Around Town
Guggeinheim family members at Cainhoy plantation

Former Daniel Island landowner Harry Frank Guggenheim (center) with General Doolittle (left) and Charles Lindbergh (right).

Earlier this year, Harry’s, the new bar and restaurant at the Daniel Island Club‘s clubhouse, opened to members and their guests. Harry’s replaces the club’s former pub and formal dining room, combining the two into an open but intimate setting offering cocktails, a raw bar and a full dinner menu four nights a week. With an eclectic menu featuring items like Sausage Bolognese Gnocchi, Duck Leg Pot Pie, Prime Steaks, fresh seafood dishes and more, Harry’s has become a popular gathering place for members.

Named after Harry Frank Guggenheim, Daniel Island’s landowner for a good part of the Twentieth Century, Harry’s showcases an array of old photographs that illustrate the fascinating story of Mr. Guggenheim’s life. Guggenheim purchased Daniel Island in 1946 and subsequently used it for cattle ranching and as a family hunting retreat. Upon his death in 1971, the island’s ownership passed to the Harry Frank Guggenheim Foundation, which eventually funded the creation of Daniel Island’s master plan and kicked off development of the modern-day community found on the island today.

Born into a large family that placed a high value on character, integrity, hard work and giving back, Harry Frank Guggenheim was considered one of the most influential men of his time. His great grandfather, Simon Guggenheim, came to the United States from Switzerland in 1848. In a true “rags to riches” success story, he and his son, Meyer, went on to take a small, door-to-door sales business and grow it into a multi-million dollar mining empire. Harry eventually became the family patriarch, not only leading the Guggenheim Brothers’ lucrative partnership, but also presiding over three philanthropic foundations established by the family, in addition to other personal and business pursuits.

Among Harry’s varied business ventures was the Pulitzer Prize winning newspaper tabloid Newsday, which he acquired with his wife in 1940. He was an avid supporter of jet propulsion and aeronautics and his sponsorship of research by Dr. Robert Goddard, the “father of rocketry,” and Charles Lindbergh’s groundbreaking “Spirit of St. Louis Tour” led to advancements that would take the science of aviation to unprecedented heights. When he began looking for an outlet from the pressures of corporate life he discovered thoroughbred horse racing. His famous Cain Hoy Stables, named after his 10,000-acre plantation near Daniel Island, produced “Dark Star,” a prized colt who went on to win the Kentucky Derby in 1953. Cain Hoy Stables became the top money-earning stable in the country six years later, with its familiar blue and white checkered silks crossing the finish line in first place some 37 times.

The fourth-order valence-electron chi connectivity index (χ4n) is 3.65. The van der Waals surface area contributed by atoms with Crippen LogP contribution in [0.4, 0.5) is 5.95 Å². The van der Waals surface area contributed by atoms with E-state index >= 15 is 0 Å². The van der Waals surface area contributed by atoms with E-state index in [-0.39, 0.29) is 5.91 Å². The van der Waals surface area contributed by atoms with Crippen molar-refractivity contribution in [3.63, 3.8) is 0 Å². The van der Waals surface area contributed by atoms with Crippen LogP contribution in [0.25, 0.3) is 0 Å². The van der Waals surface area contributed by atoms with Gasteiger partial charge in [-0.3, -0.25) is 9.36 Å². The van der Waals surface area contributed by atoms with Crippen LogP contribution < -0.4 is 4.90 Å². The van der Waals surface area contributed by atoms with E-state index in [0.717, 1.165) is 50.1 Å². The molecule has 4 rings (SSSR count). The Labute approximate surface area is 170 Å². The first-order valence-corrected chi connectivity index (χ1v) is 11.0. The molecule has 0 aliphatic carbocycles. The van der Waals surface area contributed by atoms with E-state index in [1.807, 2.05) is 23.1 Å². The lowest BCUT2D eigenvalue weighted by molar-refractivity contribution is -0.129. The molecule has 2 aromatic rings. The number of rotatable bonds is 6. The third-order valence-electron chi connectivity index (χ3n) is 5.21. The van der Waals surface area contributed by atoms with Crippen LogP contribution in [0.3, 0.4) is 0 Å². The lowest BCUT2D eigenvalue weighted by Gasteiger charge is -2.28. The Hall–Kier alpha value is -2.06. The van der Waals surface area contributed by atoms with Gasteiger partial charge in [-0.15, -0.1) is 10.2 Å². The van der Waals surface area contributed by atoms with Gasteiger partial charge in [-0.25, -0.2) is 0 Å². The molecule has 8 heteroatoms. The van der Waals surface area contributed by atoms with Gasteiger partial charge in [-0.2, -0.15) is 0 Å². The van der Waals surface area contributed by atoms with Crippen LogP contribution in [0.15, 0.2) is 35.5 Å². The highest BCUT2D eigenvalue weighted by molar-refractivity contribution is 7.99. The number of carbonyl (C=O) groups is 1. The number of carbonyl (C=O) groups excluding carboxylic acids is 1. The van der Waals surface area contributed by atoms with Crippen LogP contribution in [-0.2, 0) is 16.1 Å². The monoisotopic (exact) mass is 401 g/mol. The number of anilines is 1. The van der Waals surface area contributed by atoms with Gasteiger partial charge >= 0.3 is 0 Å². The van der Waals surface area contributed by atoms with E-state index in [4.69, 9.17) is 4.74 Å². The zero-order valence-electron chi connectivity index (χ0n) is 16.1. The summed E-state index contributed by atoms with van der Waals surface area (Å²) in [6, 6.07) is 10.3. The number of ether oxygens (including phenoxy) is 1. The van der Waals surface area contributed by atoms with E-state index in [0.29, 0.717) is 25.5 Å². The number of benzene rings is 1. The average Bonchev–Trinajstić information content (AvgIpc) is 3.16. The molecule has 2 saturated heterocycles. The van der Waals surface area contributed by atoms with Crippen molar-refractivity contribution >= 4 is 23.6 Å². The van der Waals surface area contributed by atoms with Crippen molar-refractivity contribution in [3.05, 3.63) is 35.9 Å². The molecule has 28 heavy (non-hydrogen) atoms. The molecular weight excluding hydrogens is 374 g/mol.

A commissioned Lieutenant for the United States Naval Aviation Forces, Guggenheim served in World War I and went on to serve as a Lt. Commander and Captain for the Navy in World War II. His meritorious contributions earned him two Navy Commendation Ribbons. A dedicated public servant, he also served as U.S. Ambassador to Cuba under President Hoover, from 1929-1933.

The Daniel Island Club’s popular new clubhouse dining venue, located on land where Guggenheim once spent time hunting and entertaining family and esteemed guests, is an appropriate and informative display of this impressive former island property owner’s life and accomplishments. Click below for a few photos from the venue’s opening week:


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